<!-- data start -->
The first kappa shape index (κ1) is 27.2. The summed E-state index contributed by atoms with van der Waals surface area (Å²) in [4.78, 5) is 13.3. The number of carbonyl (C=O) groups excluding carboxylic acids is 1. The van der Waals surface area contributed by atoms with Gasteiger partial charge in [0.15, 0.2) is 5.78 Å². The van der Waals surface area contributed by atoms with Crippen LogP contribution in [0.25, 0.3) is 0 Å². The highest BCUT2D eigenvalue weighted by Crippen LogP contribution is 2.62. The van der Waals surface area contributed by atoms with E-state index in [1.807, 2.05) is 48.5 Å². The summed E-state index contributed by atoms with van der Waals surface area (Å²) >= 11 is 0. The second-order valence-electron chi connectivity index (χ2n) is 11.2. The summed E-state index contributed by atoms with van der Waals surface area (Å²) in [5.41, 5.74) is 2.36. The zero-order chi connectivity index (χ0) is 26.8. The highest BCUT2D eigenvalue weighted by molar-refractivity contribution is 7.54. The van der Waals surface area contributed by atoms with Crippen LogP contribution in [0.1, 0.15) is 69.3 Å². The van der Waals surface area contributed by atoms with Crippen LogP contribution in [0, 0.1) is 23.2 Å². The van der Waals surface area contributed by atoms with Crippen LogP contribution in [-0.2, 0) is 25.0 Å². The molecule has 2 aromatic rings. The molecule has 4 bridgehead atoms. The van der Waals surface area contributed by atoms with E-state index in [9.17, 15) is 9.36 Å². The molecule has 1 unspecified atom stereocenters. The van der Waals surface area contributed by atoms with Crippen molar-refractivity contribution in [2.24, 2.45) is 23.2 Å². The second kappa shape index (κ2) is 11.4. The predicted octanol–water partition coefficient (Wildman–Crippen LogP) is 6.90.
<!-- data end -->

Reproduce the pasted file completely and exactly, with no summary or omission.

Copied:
The first kappa shape index (κ1) is 27.2. The summed E-state index contributed by atoms with van der Waals surface area (Å²) in [4.78, 5) is 13.3. The number of carbonyl (C=O) groups excluding carboxylic acids is 1. The van der Waals surface area contributed by atoms with Gasteiger partial charge in [0.15, 0.2) is 5.78 Å². The van der Waals surface area contributed by atoms with Crippen LogP contribution in [0.25, 0.3) is 0 Å². The highest BCUT2D eigenvalue weighted by Crippen LogP contribution is 2.62. The van der Waals surface area contributed by atoms with E-state index in [1.807, 2.05) is 48.5 Å². The summed E-state index contributed by atoms with van der Waals surface area (Å²) >= 11 is 0. The second-order valence-electron chi connectivity index (χ2n) is 11.2. The summed E-state index contributed by atoms with van der Waals surface area (Å²) in [5.41, 5.74) is 2.36. The zero-order chi connectivity index (χ0) is 26.8. The highest BCUT2D eigenvalue weighted by molar-refractivity contribution is 7.54. The van der Waals surface area contributed by atoms with Crippen LogP contribution in [0.1, 0.15) is 69.3 Å². The van der Waals surface area contributed by atoms with Crippen LogP contribution in [0, 0.1) is 23.2 Å². The van der Waals surface area contributed by atoms with Crippen LogP contribution in [-0.2, 0) is 25.0 Å². The molecule has 2 aromatic rings. The molecule has 4 bridgehead atoms. The van der Waals surface area contributed by atoms with E-state index in [9.17, 15) is 9.36 Å². The molecule has 1 unspecified atom stereocenters. The van der Waals surface area contributed by atoms with Crippen molar-refractivity contribution in [2.24, 2.45) is 23.2 Å². The second kappa shape index (κ2) is 11.4. The predicted octanol–water partition coefficient (Wildman–Crippen LogP) is 6.90.